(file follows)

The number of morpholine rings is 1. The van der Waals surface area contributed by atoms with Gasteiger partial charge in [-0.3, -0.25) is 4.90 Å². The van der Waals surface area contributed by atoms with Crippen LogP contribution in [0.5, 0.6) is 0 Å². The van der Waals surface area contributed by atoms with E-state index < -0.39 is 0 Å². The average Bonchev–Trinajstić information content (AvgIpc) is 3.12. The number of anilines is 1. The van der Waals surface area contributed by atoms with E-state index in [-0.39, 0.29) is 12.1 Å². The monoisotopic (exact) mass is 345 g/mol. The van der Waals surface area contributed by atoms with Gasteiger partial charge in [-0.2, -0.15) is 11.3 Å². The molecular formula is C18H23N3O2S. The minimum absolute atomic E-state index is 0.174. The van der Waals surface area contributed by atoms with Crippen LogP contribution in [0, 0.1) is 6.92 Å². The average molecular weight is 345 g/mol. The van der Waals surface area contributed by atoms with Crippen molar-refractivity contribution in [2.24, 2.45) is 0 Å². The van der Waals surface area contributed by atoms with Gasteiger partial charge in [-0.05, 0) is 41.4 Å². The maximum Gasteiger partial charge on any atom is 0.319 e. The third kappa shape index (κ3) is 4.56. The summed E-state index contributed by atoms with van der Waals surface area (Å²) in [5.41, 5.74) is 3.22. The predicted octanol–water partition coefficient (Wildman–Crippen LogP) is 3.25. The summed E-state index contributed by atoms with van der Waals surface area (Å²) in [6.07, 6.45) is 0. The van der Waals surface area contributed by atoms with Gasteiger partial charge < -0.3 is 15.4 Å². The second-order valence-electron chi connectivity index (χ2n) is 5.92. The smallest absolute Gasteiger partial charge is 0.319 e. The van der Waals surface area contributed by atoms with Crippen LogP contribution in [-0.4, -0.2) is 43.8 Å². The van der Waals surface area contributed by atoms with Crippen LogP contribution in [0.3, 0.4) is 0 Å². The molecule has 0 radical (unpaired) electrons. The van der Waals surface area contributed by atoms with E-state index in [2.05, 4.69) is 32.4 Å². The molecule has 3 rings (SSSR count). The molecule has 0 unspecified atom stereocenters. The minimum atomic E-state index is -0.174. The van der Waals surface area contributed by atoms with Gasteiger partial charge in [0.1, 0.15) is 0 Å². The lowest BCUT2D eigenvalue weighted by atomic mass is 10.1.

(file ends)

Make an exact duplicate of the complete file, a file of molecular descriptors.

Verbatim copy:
The number of morpholine rings is 1. The van der Waals surface area contributed by atoms with Gasteiger partial charge in [-0.3, -0.25) is 4.90 Å². The van der Waals surface area contributed by atoms with Crippen LogP contribution in [0.5, 0.6) is 0 Å². The van der Waals surface area contributed by atoms with E-state index < -0.39 is 0 Å². The average Bonchev–Trinajstić information content (AvgIpc) is 3.12. The number of anilines is 1. The van der Waals surface area contributed by atoms with E-state index in [-0.39, 0.29) is 12.1 Å². The monoisotopic (exact) mass is 345 g/mol. The van der Waals surface area contributed by atoms with Gasteiger partial charge in [-0.2, -0.15) is 11.3 Å². The molecular formula is C18H23N3O2S. The minimum absolute atomic E-state index is 0.174. The van der Waals surface area contributed by atoms with Crippen LogP contribution in [0, 0.1) is 6.92 Å². The average molecular weight is 345 g/mol. The van der Waals surface area contributed by atoms with Crippen molar-refractivity contribution in [2.24, 2.45) is 0 Å². The van der Waals surface area contributed by atoms with Gasteiger partial charge in [-0.05, 0) is 41.4 Å². The maximum Gasteiger partial charge on any atom is 0.319 e. The third kappa shape index (κ3) is 4.56. The summed E-state index contributed by atoms with van der Waals surface area (Å²) in [5.41, 5.74) is 3.22. The predicted octanol–water partition coefficient (Wildman–Crippen LogP) is 3.25. The summed E-state index contributed by atoms with van der Waals surface area (Å²) in [6.07, 6.45) is 0. The van der Waals surface area contributed by atoms with Gasteiger partial charge < -0.3 is 15.4 Å². The second-order valence-electron chi connectivity index (χ2n) is 5.92. The smallest absolute Gasteiger partial charge is 0.319 e. The van der Waals surface area contributed by atoms with Crippen LogP contribution in [-0.4, -0.2) is 43.8 Å². The van der Waals surface area contributed by atoms with Crippen LogP contribution in [0.3, 0.4) is 0 Å². The molecule has 0 radical (unpaired) electrons. The van der Waals surface area contributed by atoms with E-state index in [2.05, 4.69) is 32.4 Å². The molecule has 3 rings (SSSR count). The molecule has 0 unspecified atom stereocenters. The minimum atomic E-state index is -0.174. The van der Waals surface area contributed by atoms with Gasteiger partial charge in [0.1, 0.15) is 0 Å². The lowest BCUT2D eigenvalue weighted by atomic mass is 10.1.